Thanksgiving Day Race
When my son, Will, came home for Thanksgiving and wanted to run the Burn the Bird 5k race as a family, my 12-year-old daughter, Abby, and I agreed.
Will makes it a point to exercise every day, but Abby and I would be trotting on untested legs. I always feel better when I move, but to call my exercise schedule intermittent for the past year would be generous.
Races make me nervous. I’m not built to run. In fact, I turned my back to competing until about five years ago when Will challenged me to try the Got Grit contest in Choteau. I used Abby as my excuse to protect my ego. I couldn’t expect to be competitive and encourage her at the same time.
I used Abby again when Will wanted to run the Conrad Turkey Trot a few years ago. Will lapped the entire course while I begged and cheered Abby.
“Just keep running, don’t walk. You can do this,” I repeated innumerable times.
Will circled around, whispered something in Abby’s ear, and they sprinted to the finish line, leaving me in their dust.
Abby sat out the Cut Bank 5K a couple of years ago, but about half way through, I knew I didn’t have a chance of winning.
I got lost.
I passed a father wearing dreadlocks, playing with his kids in a residential neighborhood.
Not that many people in Cut Bank wear dreadlocks. When I finally crossed the finish line, I complained about the confusing route markers. Then they called my name as a winner. I’m pretty sure I was the only runner in my age class.
This Thanksgiving, Burn the Bird would be different. I had no expectation of winning. After all, a person needs to practice to win.
I shaved my legs for speed, cut off the tag of the running pants I bought last year with great unmet intentions and slipped on a faded sweatshirt.
We stretched as we waited for the starting time.
I recognized a fitness instructor in a pink puffy vest. Her vest was the new style of form-fitting puff, coordinating with her black yoga pants and just-right jogging shoes. I looked down at the sweatshirt I bought probably about the time she was born, my running shoes with a few holes and wool socks that didn’t match anything else I wore.
Pink Puffy and her husband buy beef every week from me at the farmers market -- steaks when they have more money, burger when they have less. A few years ago, they brought their son to the ranch. It was a windy, rainy day so we hung out at the barn most of the time. We had an Easter egg hunt because I never know just where the chickens lay their eggs, played with the orphan lambs and climbed on the hay bales.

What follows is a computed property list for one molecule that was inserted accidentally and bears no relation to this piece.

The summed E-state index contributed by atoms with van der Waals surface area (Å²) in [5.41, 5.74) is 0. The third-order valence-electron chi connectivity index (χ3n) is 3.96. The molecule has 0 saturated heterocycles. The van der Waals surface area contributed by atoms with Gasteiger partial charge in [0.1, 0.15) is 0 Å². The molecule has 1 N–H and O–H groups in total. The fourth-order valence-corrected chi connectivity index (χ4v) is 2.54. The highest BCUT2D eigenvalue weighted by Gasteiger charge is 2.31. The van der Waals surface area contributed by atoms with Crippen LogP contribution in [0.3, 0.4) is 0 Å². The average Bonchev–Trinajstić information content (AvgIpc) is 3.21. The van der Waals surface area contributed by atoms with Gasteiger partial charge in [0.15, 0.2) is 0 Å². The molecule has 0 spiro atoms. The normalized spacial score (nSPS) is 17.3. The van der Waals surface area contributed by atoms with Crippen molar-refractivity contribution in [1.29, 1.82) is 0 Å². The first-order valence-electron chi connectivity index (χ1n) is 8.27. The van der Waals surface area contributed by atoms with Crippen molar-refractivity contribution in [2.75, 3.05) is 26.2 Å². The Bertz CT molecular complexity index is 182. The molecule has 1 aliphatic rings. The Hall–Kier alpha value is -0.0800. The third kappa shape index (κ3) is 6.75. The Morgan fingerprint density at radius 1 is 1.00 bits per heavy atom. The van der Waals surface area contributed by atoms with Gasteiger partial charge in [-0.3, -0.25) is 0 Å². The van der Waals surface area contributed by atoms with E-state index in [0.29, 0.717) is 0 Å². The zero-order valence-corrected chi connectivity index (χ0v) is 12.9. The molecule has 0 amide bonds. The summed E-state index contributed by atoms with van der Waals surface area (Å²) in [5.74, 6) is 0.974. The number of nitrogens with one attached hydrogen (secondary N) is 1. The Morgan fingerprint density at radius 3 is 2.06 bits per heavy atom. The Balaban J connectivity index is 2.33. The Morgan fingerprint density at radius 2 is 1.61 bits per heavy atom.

After an hour of playing in the barn, Pink Puffy’s husband spotted a few steers in the corral.
"Oh, I didn't know you have cows, too," he exclaimed.
That family won an award that day. They caught me completely speechless, one of the few times in my life that I could not think of a single word to utter.
So when I spotted Pink Puffy at Burn the Bird, my slightly competitive spirit kicked in.
Abby had a nasty cold, but Will was gracious enough to run with her. Pink Puffy jogged along a quarter of a mile ahead of us.
I concentrated on the person directly ahead of me. I knew I could pass that little old lady in the wheelchair if I stepped on her oxygen cord a couple of times.
A discreet shuffle step meant the little boy trotting along in front of me had to tie his shoe.
Next, an errant elbow pushed aside a mother with a stroller.
The beer-guzzling retired Marine gave me a bit of a run so I kicked him in the calf.
Suddenly, that pink vest was behind my grungy old sweatshirt.
I hadn’t noticed until then: My calves burned, my arms ached, my stomach muscles cramped. My mind told my legs to sprint to the finish line, but they had quit listening.
I wasn’t the only runner in my age class this time.
My time slip noted 1 of 17 women aged 50 to 59 and 32nd overall. Wheelchair woman, the mother pushing the stroller and Mr. Marine took 33rd, 34th and 35th.
The next morning, I almost landed on the dog when I rolled out of bed. I’m sure these shin splits will heal within a few days. But Pink Puffy won’t know. She was behind me.